January 13th, 2009

Common Comments


In the February issue of The Teaching Professor I highlight some very practical research that looked at student responses to written feedback provided on their papers. Most of us tend to be a bit cynical about this. We see students quickly turning to the page with the grade and then shoving the paper into the backpack. But the findings of these two studies indicate that this isn’t how most students respond. The studies give students more credit than we tend to. But there was something else from one of the studies I wanted to share here.

Melanie Weaver, one of the researchers, took a series of comments (mostly words and phrases) that teachers frequently write on student papers and then asked students how confident they were that they understood those comments. The comments included in the article aren’t an especially good list for us in North America because this particular study was conducted in Great Britain. But she’s on to something.

What about generating a list of the comments you write most often on students papers. “Redundant, vague nonspecific reference, unsupported generalization, lacks coherence, no transitions, superficial analysis, unsubstantiated conclusion”—you know the ones. You could write definitions for the comments and distribute that as a handout to students—I’m sure some of you have probably done so. That would be useful, but I’m wondering if it wouldn’t be more instructive for teacher and students, if students got the list and were asked to say what they thought the various comments meant. With that feedback, you could easily identify the ones students didn’t understand very well or misunderstood completely, and spend a bit of time discussing those.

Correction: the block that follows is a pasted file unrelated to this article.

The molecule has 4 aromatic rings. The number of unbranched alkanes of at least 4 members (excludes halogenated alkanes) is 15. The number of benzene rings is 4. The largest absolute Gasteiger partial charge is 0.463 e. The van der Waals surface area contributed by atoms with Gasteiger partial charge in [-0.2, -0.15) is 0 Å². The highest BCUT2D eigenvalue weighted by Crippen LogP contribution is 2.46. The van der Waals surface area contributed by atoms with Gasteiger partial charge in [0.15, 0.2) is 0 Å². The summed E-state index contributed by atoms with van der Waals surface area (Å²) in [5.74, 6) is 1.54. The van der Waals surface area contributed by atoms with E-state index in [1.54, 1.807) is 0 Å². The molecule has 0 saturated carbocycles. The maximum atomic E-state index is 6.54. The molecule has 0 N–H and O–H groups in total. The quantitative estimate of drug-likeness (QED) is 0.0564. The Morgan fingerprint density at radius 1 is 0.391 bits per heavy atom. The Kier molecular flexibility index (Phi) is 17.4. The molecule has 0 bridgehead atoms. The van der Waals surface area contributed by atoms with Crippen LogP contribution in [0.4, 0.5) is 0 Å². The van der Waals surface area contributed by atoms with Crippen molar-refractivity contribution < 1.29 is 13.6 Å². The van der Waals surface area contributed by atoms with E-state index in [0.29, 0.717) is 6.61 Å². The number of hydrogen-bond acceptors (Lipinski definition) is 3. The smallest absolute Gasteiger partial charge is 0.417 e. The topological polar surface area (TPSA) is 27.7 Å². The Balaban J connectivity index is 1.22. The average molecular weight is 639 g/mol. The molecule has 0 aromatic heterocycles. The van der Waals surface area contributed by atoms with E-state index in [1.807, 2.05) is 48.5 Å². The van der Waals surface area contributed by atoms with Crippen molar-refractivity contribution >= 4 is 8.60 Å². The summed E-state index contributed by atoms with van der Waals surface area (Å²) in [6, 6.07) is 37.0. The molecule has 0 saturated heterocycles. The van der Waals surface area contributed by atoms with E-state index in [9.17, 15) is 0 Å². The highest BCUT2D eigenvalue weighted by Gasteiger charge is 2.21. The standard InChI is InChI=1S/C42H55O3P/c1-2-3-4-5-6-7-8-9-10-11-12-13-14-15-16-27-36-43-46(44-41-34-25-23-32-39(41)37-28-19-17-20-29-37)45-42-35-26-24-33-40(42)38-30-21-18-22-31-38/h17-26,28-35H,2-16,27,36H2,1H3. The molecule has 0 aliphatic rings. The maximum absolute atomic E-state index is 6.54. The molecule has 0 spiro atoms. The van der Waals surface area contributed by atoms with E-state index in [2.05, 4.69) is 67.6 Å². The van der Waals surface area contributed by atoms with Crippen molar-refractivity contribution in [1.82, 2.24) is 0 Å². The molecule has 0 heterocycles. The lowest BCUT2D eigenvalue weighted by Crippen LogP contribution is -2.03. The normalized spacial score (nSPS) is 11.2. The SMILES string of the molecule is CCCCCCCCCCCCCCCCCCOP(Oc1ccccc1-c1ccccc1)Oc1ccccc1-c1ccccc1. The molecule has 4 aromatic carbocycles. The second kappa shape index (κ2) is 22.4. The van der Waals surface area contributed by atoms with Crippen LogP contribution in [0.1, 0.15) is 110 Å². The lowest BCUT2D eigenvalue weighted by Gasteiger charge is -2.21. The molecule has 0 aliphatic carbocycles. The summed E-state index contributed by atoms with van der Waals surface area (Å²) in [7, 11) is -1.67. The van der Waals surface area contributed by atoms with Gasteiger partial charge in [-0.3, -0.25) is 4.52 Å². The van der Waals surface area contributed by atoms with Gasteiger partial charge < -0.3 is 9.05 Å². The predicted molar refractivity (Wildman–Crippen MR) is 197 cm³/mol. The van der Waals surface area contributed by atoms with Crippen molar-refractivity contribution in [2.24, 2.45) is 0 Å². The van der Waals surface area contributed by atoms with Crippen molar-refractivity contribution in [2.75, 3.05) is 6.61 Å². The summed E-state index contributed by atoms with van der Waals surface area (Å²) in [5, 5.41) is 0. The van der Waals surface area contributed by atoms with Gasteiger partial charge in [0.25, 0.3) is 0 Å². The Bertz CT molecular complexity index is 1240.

It’s a waste of time offering feedback if students don’t understand it. Yes, they should ask, but you know as well as I do that any number of them won’t. Look at it this way: if the feedback is more meaningful, students are likely to pay more attention to it. They might even be motivated to be mindful of it in their next paper.

You think your students know what your the comments mean? That’s not what Weaver discovered. Take the comment “superficial analysis”, more than 40 percent of the students she surveyed were slightly or very unsure what that comment meant.

Reference: Weaver, M. R. (2006). Do student value feedback? Student perceptions of tutors’ written responses. Assessment & Evaluation in Higher Education, 31 (3), 379-394.

—Maryellen Weimer

  • David RJ

    I guess the problem is that professors usually can immediately identify the problem, so we think all we need to do it label the problem for the student. For students, however, simply labeling the problem is not enough. Someone needs to show them where/what the problem is! Because it takes longer to explain the problem to the student than it does to simply label the problem, too many of us resort to labels. I'm as guilty as anyone.

  • Dispersemos

    John Bean and others have written good material on the most helpful forms of feedback for student writers. One important point I took from Bean is that feedback on a final version of a paper (one that a student won't revise and re-submit) is not likely to transfer to the next writing assignment. Instructors should either allow re-writes or provide feedback on early drafts that will undergo revision.Based on my personal experience, individual conferences with students regarding their writing are more effective in providing feedback that students will act on later.